Dealing with your priority debts

Court fines

Fines are the most common penalty used by the Scottish criminal courts. A sheriff or justice of the peace may order you to pay a fine, for example, for a road-traffic offence, for not having a TV licence or for another offence such as theft, minor assault or breach of the peace.

What are 'direct measures'?

In some cases, you might also get a fine without your case going to court. These are called 'direct measures' and have been introduced as an alternative to prosecution.

If you get a fine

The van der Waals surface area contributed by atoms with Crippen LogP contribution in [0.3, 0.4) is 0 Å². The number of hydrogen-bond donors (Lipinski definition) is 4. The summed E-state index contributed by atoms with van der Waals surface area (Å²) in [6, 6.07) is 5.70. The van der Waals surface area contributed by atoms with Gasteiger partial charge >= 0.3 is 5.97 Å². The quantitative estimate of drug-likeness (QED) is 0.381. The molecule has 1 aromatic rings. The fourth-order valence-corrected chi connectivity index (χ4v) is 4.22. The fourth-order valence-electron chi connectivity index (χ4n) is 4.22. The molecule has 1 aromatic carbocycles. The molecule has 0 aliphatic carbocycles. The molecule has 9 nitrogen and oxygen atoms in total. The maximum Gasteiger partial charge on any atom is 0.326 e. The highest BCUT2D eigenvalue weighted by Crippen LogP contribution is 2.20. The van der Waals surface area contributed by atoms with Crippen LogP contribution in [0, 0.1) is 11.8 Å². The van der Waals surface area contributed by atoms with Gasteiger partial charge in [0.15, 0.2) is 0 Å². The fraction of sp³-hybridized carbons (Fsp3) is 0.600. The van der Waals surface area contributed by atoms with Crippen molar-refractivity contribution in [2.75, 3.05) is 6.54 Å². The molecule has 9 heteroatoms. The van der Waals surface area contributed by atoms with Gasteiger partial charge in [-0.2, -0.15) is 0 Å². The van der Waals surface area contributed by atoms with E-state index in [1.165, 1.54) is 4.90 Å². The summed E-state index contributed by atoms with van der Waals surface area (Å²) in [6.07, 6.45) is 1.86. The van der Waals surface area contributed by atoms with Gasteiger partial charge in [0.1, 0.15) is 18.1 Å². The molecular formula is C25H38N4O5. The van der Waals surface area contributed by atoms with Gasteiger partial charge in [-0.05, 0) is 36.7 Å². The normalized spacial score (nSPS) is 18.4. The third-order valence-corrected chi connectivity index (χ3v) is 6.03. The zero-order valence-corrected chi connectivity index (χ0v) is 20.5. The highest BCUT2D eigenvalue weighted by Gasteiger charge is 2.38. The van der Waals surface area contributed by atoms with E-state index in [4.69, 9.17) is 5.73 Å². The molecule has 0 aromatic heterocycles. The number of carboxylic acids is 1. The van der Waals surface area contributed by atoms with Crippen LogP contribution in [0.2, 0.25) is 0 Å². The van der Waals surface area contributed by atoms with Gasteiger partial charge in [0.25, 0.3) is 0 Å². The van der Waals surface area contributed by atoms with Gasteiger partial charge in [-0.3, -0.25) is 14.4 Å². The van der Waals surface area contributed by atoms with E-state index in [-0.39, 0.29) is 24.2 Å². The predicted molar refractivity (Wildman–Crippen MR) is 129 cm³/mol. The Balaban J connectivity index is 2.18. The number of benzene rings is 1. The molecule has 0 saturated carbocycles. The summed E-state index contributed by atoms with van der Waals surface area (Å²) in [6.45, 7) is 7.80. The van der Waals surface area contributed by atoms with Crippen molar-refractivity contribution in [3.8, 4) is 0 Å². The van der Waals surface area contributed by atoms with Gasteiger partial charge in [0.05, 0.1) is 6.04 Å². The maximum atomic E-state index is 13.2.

You must treat any fine as a priority debt, whether it is a court fine or a non-court fine. This is because your creditors can take strong action against you if you do not pay. The action they can take includes making deductions from some benefits, making deductions from your earnings, freezing money in your bank account, or taking a vehicle that you own. For fines of £500 or more, in rare circumstances you could be sent to prison if you do not pay. This is quite different from a civil debt (for example a loan or a credit-card debt), which you cannot be sent to prison for. If you are finding it difficult to pay a fine, or if you have fallen behind with repayments of a fine, contact us for advice.